I have saved all manner of nut container, but these are my faves! They are great for any loose items.
Sometimes I am a brand name snob. I am a Tide junkie. My all time favorite was always Tide powder with bleach. That stuff can get the stains out of anything and I have been known to simmer newly acquired antique linens (another hoarding habit) in a pot on the stove using Tide powder with bleach. Unfortunately with water saving washers I had to let go of my lovely Tide powder. It was a sad, sad day in the life of Annie Doyle. My only consolation was the Tide Pod containers! Slap on a pretty label and voilà, instant storage!
Clear egg cartons are great fun. I use them all year long to keep track of little items. Recently, though I used a clear egg carton for my green eggs.
I love antipasto! I can make a meal of mozzarella balls, olives, marinated mushrooms and good crusty Italian bread. I also love antipasto containers. I use this one for office supplies, but I also use them to contain embellishments for scrapbooking and card making!
I used to belong to a Stampin' Up club and every month we would place an order. Needless to say I have amassed quite a collection of rubber stamps. Storage became an issue, as you can imagine. I learned of a new way to store stamps whereby I removed the rubber stamp from the block and adhered it to a sticky backed piece of vinyl. Of course, I saved the blocks as...blocks. The stamp could then be used with an acrylic block and I could store my rubber stamps in binders. What I was left with was a multitude of plastic boxes. They became perfect storage for all my Boardmaker pics!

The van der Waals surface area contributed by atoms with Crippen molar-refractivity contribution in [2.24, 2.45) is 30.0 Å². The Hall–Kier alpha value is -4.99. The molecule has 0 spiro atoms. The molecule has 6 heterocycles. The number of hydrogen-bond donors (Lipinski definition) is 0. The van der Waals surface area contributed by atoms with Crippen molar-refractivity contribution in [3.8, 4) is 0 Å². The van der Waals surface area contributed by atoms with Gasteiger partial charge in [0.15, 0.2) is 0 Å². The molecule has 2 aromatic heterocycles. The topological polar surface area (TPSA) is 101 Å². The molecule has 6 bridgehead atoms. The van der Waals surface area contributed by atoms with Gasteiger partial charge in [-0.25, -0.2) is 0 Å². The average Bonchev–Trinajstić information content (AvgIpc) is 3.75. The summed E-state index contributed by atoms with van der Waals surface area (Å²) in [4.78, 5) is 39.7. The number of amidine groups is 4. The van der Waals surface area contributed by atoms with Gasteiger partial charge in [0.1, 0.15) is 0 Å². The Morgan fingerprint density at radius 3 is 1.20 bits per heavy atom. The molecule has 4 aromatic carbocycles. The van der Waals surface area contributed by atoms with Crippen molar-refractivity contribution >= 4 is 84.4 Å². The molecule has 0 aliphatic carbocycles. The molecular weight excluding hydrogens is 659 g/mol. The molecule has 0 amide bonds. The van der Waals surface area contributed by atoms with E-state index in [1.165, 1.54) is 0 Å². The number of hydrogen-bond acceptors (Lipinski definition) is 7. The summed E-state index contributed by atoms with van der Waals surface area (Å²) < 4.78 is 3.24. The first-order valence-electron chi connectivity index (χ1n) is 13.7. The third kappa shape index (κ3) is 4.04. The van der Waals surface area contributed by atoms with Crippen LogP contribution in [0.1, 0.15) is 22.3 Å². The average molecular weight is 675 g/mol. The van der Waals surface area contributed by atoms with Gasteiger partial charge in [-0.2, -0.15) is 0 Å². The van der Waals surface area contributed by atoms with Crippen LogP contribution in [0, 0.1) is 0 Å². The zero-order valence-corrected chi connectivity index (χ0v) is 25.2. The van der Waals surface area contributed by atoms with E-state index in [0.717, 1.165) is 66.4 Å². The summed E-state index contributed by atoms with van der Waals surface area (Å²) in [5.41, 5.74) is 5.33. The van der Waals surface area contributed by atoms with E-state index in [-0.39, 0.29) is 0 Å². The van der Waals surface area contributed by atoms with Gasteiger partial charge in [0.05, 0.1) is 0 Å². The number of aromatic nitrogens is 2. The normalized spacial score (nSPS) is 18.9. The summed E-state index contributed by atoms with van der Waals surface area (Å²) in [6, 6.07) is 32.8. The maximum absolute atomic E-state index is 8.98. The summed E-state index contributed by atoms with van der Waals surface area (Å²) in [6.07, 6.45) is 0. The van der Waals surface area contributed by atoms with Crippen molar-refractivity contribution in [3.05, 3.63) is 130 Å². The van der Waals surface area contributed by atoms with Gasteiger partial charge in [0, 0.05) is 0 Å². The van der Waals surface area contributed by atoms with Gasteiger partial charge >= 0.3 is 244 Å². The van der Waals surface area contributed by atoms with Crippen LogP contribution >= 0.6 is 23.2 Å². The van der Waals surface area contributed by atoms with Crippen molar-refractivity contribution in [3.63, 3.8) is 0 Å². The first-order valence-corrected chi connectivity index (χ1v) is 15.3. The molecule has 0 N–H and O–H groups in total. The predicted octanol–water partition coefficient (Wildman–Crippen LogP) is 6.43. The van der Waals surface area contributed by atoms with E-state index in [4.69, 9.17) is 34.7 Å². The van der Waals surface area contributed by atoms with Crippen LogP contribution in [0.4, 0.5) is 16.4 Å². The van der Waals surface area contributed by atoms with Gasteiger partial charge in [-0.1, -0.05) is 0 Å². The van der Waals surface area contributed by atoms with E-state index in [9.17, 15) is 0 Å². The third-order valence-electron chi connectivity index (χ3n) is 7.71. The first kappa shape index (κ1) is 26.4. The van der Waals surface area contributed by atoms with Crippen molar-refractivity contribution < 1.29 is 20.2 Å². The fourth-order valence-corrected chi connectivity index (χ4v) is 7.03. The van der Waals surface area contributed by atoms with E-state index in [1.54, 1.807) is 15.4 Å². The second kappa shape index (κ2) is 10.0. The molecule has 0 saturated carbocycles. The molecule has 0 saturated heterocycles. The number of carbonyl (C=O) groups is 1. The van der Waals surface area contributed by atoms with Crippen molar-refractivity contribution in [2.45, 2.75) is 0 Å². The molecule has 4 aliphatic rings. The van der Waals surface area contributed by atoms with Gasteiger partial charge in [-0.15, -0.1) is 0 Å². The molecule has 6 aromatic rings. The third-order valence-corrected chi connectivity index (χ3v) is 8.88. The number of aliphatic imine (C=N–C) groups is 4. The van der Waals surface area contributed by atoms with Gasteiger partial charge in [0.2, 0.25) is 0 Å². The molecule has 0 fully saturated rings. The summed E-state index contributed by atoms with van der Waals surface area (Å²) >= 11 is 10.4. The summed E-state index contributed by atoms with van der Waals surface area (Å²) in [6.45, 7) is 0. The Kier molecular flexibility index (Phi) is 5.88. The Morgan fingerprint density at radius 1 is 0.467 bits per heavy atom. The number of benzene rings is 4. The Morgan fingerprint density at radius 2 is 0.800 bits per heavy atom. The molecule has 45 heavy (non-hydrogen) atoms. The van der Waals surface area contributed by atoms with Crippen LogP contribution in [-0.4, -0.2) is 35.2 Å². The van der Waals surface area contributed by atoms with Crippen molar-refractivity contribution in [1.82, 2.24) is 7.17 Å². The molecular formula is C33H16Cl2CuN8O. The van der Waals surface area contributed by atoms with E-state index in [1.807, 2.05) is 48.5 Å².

Tin cans make pretty and functional storage for all kinds of tall items. I use the cans to store pointers, pacing sticks, etc. This one stores HOT question strips.
My most recent favorite is part of the packaging from 3D SLP. I ordered one of Amy's wonderful boxes and the cutest little gold box was included. I kept looking at this little box and thinking there must be something I can do with it. The "peekaboo" box was born. The possibilities are limitless with this cutie. Students can hide items and describe them for others and little toys targeting specific sounds can be stowed inside. It can be used for communication temptation by hiding desired items inside.
Believe me, I have more converted trash than Carter has "little liver pills," but I think I'd better call it quits. I would love to hear from some kindred spirits out there. How have you helped the planet by repurposing containers in your speech rooms?